Is Tesla’s Autopilot tested with motorcycles?

two motorcyclists on a road

Published on 23 February 2017 by Robert Drane

After a rider was injured in an incident involving Tesla’s Autopilot, FEMA and the Norwegian Motorcyclists’ Union question the testing of automated vehicles.

 

Tesla’s Autopilot is one of the first automated driving technologies available to consumers. By using a variety of sensors, it can park, change lanes and adapt its cruise control to traffic conditions.

This summer in Norway, one of these cars hit the motorcycle of a young, female rider from behind. She was severely injured. The Autopilot was in the ON position.

FEMA member the Norwegian Motorcyclists’ Union (NMCU) has written to the founder of Tesla Motors, Elon Musk, with one simple question: “Is the Tesla Autopilot properly tested with motorcycles?”

Since then, FEMA and the two Dutch organisations MAG NL and KNMV have written to RDW, the Dutch organisation which type-approved the Tesla, thereby approving it for the whole of the EU. RDW have been asked precisely what testing of the AutoPilot2 system they actually did, if any.

 

Testing shortcuts

In April, the European Transport Safety Council (ETSC) highlighted the risks of insufficient testing in a report on automated vehicles. It said: “There is an urgent need to put in place certain prerequisites prior to the wider deployment of automated vehicles in Europe”. The report even suggested “a comprehensive equivalent to a driving test” for new technologies.

In the UK, there are currently no regulations for testing automated vehicles, despite the government’s desire for the UK to become world-leaders in the technology. Instead, researchers are suggested to follow a code of practice which doesn’t include any specific requirements relating to motorcyclists.

Dolf Willigers, FEMA’s General Secretary, said: “It cannot be that motorcyclists have to fear for their life because car manufacturers skip (part of) the testing phase in an attempt to outrun their competitors, or that our children cannot cycle to school anymore because unreliable car driver assist systems are allowed on public roads for political reasons. We really have to stop this.”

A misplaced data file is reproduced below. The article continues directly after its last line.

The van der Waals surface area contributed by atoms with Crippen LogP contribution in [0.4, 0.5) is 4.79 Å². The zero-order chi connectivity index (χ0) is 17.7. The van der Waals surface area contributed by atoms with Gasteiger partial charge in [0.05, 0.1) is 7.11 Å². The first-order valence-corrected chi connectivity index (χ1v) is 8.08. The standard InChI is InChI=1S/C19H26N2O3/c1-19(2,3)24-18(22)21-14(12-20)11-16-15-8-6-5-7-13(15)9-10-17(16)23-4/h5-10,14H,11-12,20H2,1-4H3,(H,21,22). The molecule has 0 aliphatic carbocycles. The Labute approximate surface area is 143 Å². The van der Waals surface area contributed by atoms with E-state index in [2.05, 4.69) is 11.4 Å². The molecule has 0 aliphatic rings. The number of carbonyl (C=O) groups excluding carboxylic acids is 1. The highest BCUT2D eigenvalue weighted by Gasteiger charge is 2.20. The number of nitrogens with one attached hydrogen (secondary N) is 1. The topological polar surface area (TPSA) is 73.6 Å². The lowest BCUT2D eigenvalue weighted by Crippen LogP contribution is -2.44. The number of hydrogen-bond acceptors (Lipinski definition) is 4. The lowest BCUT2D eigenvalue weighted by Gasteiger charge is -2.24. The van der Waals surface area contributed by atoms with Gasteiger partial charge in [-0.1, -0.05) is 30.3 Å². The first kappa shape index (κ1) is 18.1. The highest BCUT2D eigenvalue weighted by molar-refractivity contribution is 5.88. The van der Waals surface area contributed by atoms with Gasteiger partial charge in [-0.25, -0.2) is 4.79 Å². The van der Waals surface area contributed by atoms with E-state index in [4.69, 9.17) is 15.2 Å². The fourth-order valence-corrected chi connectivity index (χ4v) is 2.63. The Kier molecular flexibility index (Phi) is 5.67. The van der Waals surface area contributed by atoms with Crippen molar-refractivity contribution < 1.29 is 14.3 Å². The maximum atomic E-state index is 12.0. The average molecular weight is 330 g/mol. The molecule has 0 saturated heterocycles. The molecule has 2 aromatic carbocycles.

Anna Zee, the BMF’s Political and Technical Services Director and President of FEMA, explained that there is currently no evidence that every vehicle detection system is being tested for scenarios involving motorbikes. “So far, all too often the question ‘Have you tested this with motorcycles?’ results in the answer ‘no’. In the future, type approval is going to have to include tests on both the hardware and software used in autonomous and highly automated vehicles. That will not be easy, but systems that could kill must not be allowed on our roads.”

 

Misleading and over-sold

In its letter to Elon Musk, the NMCU also expressed concern that “manufacturers and politicians are over-selling present technology.” In fact, in October, Germany’s Federal Motor Transport Authority (KBA) called for Tesla to drop the Autopilot name because it found the term misleading. The California Department of Motor Vehicles has done similar.

Tesla’s Autopilot has been further criticised in research carried out by the German Federal Highway Research Institute. Der Spiegel reported that, among other issues, the technology does not alert the driver when the computer is in a situation that it does not understand.

Research cited in the NMCU’s letter demonstrates the consequences of drivers putting too much reliance into these technologies. “As drivers become comfortable with, and rely more on Advanced Driver Assistance Systems (ADAS), they may become less attentive to the driving task. So, an unintended consequence of broad ADAS implementation may be an increase in the frequency of car-motorcycle accidents even as car-car accidents decrease.”

You can follow this story on the FEMA website, and we will make sure it is flagged on the BMF website if an answer is received.